A LEGO Journey Through Time

August 2, 2013


Last week I visited Hamburg for a short holiday, and it turned in to a bit of a museum marathon, due partly to the fact that there were a lot of thunderstorms which put an end to any plans of exploring the rest of the city. One of the exhibitions I saw I wanted to tell you about right away, as it’s only on until September. It was a 20 minute train ride from the city centre, but totally worth it (and 20 minutes isn’t really that long, when you consider it takes me twice as long to get to work).


“Lego Zeitreise”, or in English “Lego Journey Through Time” is a special exhibition at the Archaeological Museum Hamburg/ Helms-Museum. It includes twelve dioramas showing scenes from significant periods in history: Neanderthals, Babylon, Ancient Egypt, Ancient Greece, Ancient Rome, Ancient China, Vikings, the Middle Ages, the Wild West, the ‘Present’ – represented by a skyline of Hamburg, and the ‘Future’. All created in miniature with thousands of Lego bricks! The models have been created by Lego certified professional René Hoffmeister and his team, especially for the exhibition.




Building the Pyramids


Terracotta Army


The archaeological link comes through the juxtaposed historical artefacts displayed alongside, so you might find a mammoth’s pelvic bone next to the Neanderthal diorama or a tomahawk and tobacco pipe opposite the Wild West. Smaller artefacts, such as Viking brooch or Incan axe, are displayed on mounts made – of course – from Lego bricks!




A nice addition alongside the historical scenes, is the Lego recreation of an archaeological dig depicting the early Medieval ‘Wulfsen horse burial’. The burial of three horses was discovered in the 1970s in the German village of Wulfsen, and is on permanent display at the museum!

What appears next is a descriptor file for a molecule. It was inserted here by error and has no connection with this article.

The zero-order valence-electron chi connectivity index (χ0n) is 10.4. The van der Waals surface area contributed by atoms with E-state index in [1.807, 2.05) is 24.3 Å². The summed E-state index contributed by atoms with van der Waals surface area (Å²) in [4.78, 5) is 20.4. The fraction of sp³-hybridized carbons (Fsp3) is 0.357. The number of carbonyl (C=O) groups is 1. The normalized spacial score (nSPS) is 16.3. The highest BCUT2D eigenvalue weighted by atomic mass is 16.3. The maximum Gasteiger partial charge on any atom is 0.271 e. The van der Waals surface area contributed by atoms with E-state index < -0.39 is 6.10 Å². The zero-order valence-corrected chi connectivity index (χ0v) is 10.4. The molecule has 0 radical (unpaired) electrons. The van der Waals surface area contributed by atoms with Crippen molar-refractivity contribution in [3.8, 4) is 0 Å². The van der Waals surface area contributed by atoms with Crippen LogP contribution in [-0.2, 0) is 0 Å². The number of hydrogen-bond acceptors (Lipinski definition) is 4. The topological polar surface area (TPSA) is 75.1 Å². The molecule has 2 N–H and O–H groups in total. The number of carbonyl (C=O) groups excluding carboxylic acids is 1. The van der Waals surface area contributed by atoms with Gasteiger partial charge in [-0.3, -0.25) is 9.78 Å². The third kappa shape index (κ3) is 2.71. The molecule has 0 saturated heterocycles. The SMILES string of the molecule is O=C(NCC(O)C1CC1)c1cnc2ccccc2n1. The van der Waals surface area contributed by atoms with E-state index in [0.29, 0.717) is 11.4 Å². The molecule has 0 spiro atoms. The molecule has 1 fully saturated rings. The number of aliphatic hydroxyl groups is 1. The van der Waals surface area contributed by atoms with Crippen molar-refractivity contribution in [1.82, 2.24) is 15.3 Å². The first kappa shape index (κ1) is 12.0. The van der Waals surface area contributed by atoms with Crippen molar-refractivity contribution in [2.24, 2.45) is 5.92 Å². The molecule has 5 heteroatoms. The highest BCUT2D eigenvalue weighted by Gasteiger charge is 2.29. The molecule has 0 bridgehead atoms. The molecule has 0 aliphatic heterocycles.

Under the motto “Hier auch bauen, nicht nur schauen” (Engl: here you can also build, not just look), visitors are invited to build their own Lego creations, including both regular Lego bricks and a corner with Lego Duplo for the smallest visitors. Selected creations are displayed in the “models of the week” showcase, thus giving visitors a chance to become a part of the exhibition themselves. A really neat idea, I thought.


Other activities include a drawing corner, where you can either colour in one of the Lego figure templates or design your own, and some Medieval dressing up next to the Middle Ages diorama.



One of the most fun factors of the exhibition, was the fact that each of the twelve dioramas has one ‘mistake’ built in to it. You could pick up a rally sheet giving you a visual clue for each one, but not telling you which clue or mistake went with with diorama. As well as the fun factor, also a really clever trick to get visitors looking at the models more closely. So, for example, you might spot a juice carton at a Medieval banquet, a speed limit road sign in Ancient Rome, or a Neanderthal boarding a spaceship of the future. Can you spot the mistake in this scene of the the Hanging Gardens of Babylon, one of the Seven Wonders of the Ancient World?


I guess the exhibition appeals particularly to families – and kids have free entry – but anyone who is a child at heart or simply has a love for Lego will get enjoyment out it. Besides marveling at both the historical artefacts and the attention to detail of the dioramas once you have studied all the scenes to find the mistakes, tried your hand and building something worthy to be featured as ‘model of the week’, and perhaps let out your inner child at the drawing table, you’ll have easily passed by an hour. Lego Zeitreise is on view until 29th September at the Archäologisches Museum Hamburg/ Helms Museum in Hamburg Harburg. Note that the museum has two sites, one for their permanent and one for their special exhibitions. You’re aiming for the latter. Take the S3 or S31 to ‘Harburg Rathaus’, exit in the direction of travel and follow the signs.






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4 Responses to “A LEGO Journey Through Time”

  1. Katie Bowell Says:

    We had an Egyptian Lego exhibit at the Columbi Museum (archaeology) in Freiburg last year. No accompanying artifacts, though, which is a shame because they’re such a great addition.



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